Cycling has the tendency to bring out the obsessive in everyone. The passion riders feel for their bikes can lead to them seeking parts that look the best or enhance performance. There is one area that riders are exploring that you can’t see: what’s inside the tires.
For years, racing cars and performance aircraft have had their tires filled with nitrogen to help give a competitive edge. But are filling bicycle tires with nitrogen worth it?
Advantages of Nitrogen
When we are talking about replacing air in tires with nitrogen, it’s worth noting that air is already composed of 78% nitrogen. So, we are really looking at replacing something with a lot of nitrogen to something with even more. While it may seem like a small difference, it’s enough to be a staple for Formula One tires. But how is nitrogen better than air?
Even small pressure loss in a tire has an immediate effect on both handling and importantly, speed. In a Formula One car, they need to take every precaution to avoid this. As pressure drops, so does speed.
The issue with oxygen molecules is that they are smaller than nitrogen molecules. These smaller molecules can leak the structure of the tire given enough time or extreme conditions.
This leads to a drop in pressure which affects handling, grip and fuel economy. In Formula One this can be the stuff of nightmares. But by using nitrogen, the pressure is stable and calculations on grip and performance can be made more accurately.
An interesting way to see this played out is by looking at old tires on cars that are slightly deflated. They usually lose their oxygen content first so test higher for nitrogen than a fully inflated tire.
Oxygen also contains water vapor which is an unwanted by-product of oxygen and again, has an impact on performance. As tires heat up, the pressure increases and the amount of vapor becomes unpredictable. If you’re looking for consistent performance this obviously isn’t good at all. The heat and stress on racing car tires under racing conditions are huge. Any small fluctuation can create difficulties in handling or damage to the tire.
Nitrogen in Bicycle Tires
While nitrogen is used across the board for racing cars, for bikes it’s a different story. What’s required from a racing car tire and what’s required from a bicycle tire are two very different things.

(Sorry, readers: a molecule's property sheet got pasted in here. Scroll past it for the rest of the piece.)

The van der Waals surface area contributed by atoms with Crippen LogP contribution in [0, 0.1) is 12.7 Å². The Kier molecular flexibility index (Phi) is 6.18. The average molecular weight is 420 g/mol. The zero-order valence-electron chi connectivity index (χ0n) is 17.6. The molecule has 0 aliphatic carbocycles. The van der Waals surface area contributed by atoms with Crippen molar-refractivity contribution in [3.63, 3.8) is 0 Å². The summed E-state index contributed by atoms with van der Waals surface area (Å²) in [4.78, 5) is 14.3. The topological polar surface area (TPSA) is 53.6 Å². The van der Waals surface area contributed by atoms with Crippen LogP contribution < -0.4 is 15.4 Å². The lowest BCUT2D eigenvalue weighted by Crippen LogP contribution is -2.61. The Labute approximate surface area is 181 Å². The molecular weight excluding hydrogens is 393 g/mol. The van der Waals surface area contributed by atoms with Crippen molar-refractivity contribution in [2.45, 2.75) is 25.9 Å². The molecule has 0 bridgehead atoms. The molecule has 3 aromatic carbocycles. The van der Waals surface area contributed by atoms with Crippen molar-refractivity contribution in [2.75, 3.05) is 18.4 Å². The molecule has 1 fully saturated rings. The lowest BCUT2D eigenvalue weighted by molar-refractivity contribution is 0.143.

The benefit of nitrogen comes into play when there are extreme demands put on the tire at car race tracks. The incredibly fast speeds create friction which causes extreme heat.
But when it comes cycling, the demands are too small for nitrogen in bicycle tires to be significant. The stresses and temperatures that make nitrogen so useful for race cars are a product of speed rather than the outside temperature. Cyclists and even road cars can’t generate enough power for nitrogen to be any real benefit, no matter how fast you ride.
Cost of Nitrogen
While using nitrogen isn’t a huge cost, it can add up, especially if you get regular punctures (see do puncture-resistant tires work?). For the cost to be worth it, you would want a definite performance improvement. After all, air is free. Unfortunately for bikes, there is no clear benefit and certainly not one worth paying for.
It’s also worth pointing out that Formula One pit stops are using much more advanced technology than is available at commercial garages. When you inflate your tires, if the nitrogen content isn’t high enough, it can actually create an increase in pressure compared to air. While Formula One has the equipment to ensure that what goes into tires is effective, there are a number of reports to suggest that many riders have found the nitrogen they have used has been less effective than air.
There is also some discussion on whether nitrogen degrades tires more slowly than air. If this is the case, it could mean potential savings on tires. If this is the case, it’s probably minimal savings that’s not worth the inconvenience for most people.
Not an Effective Method
If you’re tempted to try nitrogen for your bicycle tires, the only benefit you might have is topping off your tires less often. For the amount of time going to a garage and the cost, it would make more sense to grab your pump and add air yourself every now and then. It’s a good idea to check your tires regularly and top them off, no matter what you inflate them with.
For other elements of performance, as you’re not riding at speeds that would be even close to what’s needed to make any difference, we would say stick with air. There is almost zero chance of any benefit, and if you’re not using a Formula One pit stop, any nitrogen from your local garage is going to cost you a few dollars and have just as much chance of pressure variations as air.